Mind, Body and Don’t Forget Soul

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“I would love ideas about how to take an advanced player who plays “mechanically” and get her to “feel” the music a bit more?  I should add that she does tons of dynamics and plays very aggressively. It just doesn’t come off in a natural, organic way. It feels canned.”

This was a great question on a web site and, I fear, is a very common problem. Instead of thinking how to get students to play expressively, I often find I first have to deal with what blocks them from doing it.

For me, the point of playing music is to live where you don’t. In my way of seeing things, a human being has three components: physical, mental and emotional. Very few activities I can think of require us to use all three of these components to the highest level at the same time. Music does. Playing music expressively makes us feel like whole human beings and is a wonderful experience – one reason why some students are willing to practice many hours a day. Most of us tend to identify with one aspect more than the other two. The teachers therefore have to modify their approach according to where their students tend to spend most of their time.  My explanations to children who live in their intellect, for example, are often quite different from those to students who live primarily in their bodies (some of my students are serious dancers or athletes).

The student mentioned above has no doubt thought out everything – dynamics, phrasing, fingering, bowing, etc. But she just can’t let herself live in the other parts of herself. You can hear her thinking when she plays and that is what is bothering her teacher. Students who are stuck in their heads (which society generally praises, values and promotes), are not aware that there is more to themselves than what is going on in their heads or their bodies.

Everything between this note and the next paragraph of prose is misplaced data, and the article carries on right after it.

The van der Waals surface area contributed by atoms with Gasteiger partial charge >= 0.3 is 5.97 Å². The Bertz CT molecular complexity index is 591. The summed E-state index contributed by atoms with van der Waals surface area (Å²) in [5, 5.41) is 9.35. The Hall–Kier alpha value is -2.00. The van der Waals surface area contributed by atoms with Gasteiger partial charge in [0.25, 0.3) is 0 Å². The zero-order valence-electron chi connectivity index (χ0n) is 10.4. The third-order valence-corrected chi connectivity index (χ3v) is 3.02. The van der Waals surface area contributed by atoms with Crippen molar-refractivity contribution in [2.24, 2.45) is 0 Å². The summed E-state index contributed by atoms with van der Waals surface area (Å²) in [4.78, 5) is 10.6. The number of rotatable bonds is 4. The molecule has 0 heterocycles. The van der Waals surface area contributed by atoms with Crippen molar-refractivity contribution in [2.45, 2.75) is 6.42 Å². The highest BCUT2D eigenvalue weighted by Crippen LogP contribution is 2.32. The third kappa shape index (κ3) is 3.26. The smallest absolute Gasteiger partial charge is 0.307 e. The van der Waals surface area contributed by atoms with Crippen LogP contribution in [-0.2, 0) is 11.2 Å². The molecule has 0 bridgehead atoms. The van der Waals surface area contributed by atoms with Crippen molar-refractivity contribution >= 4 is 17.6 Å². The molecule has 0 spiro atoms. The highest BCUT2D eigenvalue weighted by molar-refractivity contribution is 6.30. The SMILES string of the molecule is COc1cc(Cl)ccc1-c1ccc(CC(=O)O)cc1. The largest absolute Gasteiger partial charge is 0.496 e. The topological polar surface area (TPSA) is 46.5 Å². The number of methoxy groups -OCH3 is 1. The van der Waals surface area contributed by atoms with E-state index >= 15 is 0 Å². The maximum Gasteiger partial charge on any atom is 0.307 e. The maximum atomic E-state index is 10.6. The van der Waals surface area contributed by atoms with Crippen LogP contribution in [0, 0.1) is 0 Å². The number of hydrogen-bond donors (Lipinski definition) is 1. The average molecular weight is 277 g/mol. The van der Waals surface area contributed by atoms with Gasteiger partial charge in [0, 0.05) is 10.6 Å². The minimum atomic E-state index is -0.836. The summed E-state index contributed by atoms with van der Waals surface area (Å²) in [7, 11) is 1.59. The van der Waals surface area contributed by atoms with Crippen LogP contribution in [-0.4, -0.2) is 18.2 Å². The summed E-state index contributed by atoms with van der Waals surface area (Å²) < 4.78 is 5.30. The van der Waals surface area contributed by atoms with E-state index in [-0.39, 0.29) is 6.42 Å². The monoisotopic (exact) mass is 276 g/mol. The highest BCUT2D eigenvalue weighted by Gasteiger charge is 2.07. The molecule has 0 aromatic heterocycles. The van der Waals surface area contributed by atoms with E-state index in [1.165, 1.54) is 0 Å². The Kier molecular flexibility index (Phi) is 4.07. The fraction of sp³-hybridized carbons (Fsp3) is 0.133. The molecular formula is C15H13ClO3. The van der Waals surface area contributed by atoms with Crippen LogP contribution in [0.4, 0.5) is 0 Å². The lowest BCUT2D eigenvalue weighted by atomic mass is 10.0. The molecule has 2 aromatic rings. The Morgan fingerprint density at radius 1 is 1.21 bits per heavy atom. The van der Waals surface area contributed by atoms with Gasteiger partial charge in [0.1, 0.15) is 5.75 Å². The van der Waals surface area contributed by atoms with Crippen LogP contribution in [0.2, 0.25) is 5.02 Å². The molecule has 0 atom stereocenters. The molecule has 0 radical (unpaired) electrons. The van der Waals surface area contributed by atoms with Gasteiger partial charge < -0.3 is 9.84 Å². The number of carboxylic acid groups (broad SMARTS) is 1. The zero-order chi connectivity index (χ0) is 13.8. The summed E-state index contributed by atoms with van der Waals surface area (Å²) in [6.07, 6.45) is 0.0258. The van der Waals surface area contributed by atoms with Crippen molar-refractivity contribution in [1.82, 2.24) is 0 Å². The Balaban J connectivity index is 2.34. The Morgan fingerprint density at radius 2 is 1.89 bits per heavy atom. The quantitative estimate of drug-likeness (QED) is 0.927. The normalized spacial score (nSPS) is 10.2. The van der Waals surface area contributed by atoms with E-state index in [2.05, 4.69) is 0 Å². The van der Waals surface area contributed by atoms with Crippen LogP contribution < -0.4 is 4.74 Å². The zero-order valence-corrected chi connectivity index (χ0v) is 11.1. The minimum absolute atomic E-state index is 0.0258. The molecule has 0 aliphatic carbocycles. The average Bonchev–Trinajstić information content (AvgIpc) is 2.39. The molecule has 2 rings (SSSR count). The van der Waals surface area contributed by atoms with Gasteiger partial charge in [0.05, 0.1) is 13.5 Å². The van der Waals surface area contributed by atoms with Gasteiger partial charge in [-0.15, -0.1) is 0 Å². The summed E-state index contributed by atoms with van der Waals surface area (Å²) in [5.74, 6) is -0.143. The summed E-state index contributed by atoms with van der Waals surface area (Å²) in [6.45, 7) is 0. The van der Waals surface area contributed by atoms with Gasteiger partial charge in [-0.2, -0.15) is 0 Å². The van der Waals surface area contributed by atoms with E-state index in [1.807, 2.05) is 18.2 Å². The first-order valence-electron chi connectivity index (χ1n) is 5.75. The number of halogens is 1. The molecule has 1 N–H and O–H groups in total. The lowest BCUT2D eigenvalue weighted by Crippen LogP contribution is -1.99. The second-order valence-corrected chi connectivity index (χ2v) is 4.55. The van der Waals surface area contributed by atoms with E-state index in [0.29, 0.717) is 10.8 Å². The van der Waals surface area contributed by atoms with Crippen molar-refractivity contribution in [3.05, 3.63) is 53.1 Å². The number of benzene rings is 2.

How to approach students who may even be afraid of what they can’t see or think through?  You talk to them. They need explanations, intellectual ones. You can give all kinds of musical examples to students like this but it will mean nothing to them unless you try to explain the mystery that is music and help them have an intellectual insight. This way you give them an approach they can understand to help them accede to the other aspects of themselves.

The way we teach music is often just like sending a child to house of worship, teaching him to pray without ever telling him there is a God – if she has “talent” she’ll figure it out on her own! Obviously, those who give their children a religious education, talk about God from the beginning of their children’s lives. Why should we not talk about the spiritual aspects of making music when needed? I often tell my students that playing music is another form of prayer or meditation, a manipulation of subtle energy. Music is about transcendence, trusting our minds and bodies to do the job they have been trained for so we can free our spirits to express something more. It is not thinking only about ourselves or how we are going to put our definitive stamp on the music. So far, I fear that the student mentioned above thinks she is just the sum of her body and her mind.

There are other factors that sometimes block students from expressing themselves musically.  Here is a list of a few of them: Continue reading

12 July 2017

Giving Up

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“How do you cope with ending lessons with a student who you so desperately want to help? I’m not reaching this student and it’s affecting me negatively at this point.”

Another excellent question from an anguished teacher. My answer? I wouldn’t give up. In fact, I never give up no matter how provoked. Before you think I’m preaching from a high horse, know that I am speaking from painful experience.